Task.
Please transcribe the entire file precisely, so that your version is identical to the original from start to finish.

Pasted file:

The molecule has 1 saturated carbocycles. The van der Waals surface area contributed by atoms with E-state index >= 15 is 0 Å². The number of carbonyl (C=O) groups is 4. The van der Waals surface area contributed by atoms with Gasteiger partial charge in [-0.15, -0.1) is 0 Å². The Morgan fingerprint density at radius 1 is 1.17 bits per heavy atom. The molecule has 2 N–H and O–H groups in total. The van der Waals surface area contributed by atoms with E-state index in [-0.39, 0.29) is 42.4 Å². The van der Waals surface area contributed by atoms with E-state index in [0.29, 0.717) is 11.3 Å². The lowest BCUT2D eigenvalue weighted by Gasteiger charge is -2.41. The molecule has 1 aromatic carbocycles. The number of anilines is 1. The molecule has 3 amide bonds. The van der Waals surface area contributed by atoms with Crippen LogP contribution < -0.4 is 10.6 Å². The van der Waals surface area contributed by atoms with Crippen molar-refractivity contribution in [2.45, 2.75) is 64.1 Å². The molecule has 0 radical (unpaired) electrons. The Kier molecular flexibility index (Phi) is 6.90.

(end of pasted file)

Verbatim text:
The molecule has 1 saturated carbocycles. The van der Waals surface area contributed by atoms with E-state index >= 15 is 0 Å². The number of carbonyl (C=O) groups is 4. The van der Waals surface area contributed by atoms with Gasteiger partial charge in [-0.15, -0.1) is 0 Å². The Morgan fingerprint density at radius 1 is 1.17 bits per heavy atom. The molecule has 2 N–H and O–H groups in total. The van der Waals surface area contributed by atoms with E-state index in [-0.39, 0.29) is 42.4 Å². The van der Waals surface area contributed by atoms with E-state index in [0.29, 0.717) is 11.3 Å². The lowest BCUT2D eigenvalue weighted by Gasteiger charge is -2.41. The molecule has 1 aromatic carbocycles. The number of anilines is 1. The molecule has 3 amide bonds. The van der Waals surface area contributed by atoms with Crippen LogP contribution < -0.4 is 10.6 Å². The van der Waals surface area contributed by atoms with Crippen molar-refractivity contribution in [2.45, 2.75) is 64.1 Å². The molecule has 0 radical (unpaired) electrons. The Kier molecular flexibility index (Phi) is 6.90.